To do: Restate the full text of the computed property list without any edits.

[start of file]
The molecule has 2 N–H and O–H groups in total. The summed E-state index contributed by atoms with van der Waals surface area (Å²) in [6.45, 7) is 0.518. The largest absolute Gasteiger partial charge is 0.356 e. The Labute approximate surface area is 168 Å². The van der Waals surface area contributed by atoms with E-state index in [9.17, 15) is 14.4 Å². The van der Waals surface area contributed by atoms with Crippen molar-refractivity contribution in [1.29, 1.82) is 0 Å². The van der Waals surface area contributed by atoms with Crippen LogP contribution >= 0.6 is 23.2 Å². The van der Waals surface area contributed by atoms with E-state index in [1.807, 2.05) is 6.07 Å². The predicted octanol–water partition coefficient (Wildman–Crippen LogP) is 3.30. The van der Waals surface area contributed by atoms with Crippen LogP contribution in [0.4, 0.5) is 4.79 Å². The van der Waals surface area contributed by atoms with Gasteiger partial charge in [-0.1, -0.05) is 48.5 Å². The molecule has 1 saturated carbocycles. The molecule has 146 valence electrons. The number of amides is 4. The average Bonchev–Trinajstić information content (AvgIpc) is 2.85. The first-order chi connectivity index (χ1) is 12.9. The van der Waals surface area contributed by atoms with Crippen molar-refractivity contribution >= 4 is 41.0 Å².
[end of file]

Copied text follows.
The molecule has 2 N–H and O–H groups in total. The summed E-state index contributed by atoms with van der Waals surface area (Å²) in [6.45, 7) is 0.518. The largest absolute Gasteiger partial charge is 0.356 e. The Labute approximate surface area is 168 Å². The van der Waals surface area contributed by atoms with E-state index in [9.17, 15) is 14.4 Å². The van der Waals surface area contributed by atoms with Crippen molar-refractivity contribution in [1.29, 1.82) is 0 Å². The van der Waals surface area contributed by atoms with Crippen LogP contribution >= 0.6 is 23.2 Å². The van der Waals surface area contributed by atoms with E-state index in [1.807, 2.05) is 6.07 Å². The predicted octanol–water partition coefficient (Wildman–Crippen LogP) is 3.30. The van der Waals surface area contributed by atoms with Crippen LogP contribution in [0.4, 0.5) is 4.79 Å². The van der Waals surface area contributed by atoms with Gasteiger partial charge in [-0.1, -0.05) is 48.5 Å². The molecule has 1 saturated carbocycles. The molecule has 146 valence electrons. The number of amides is 4. The average Bonchev–Trinajstić information content (AvgIpc) is 2.85. The first-order chi connectivity index (χ1) is 12.9. The van der Waals surface area contributed by atoms with Crippen molar-refractivity contribution >= 4 is 41.0 Å².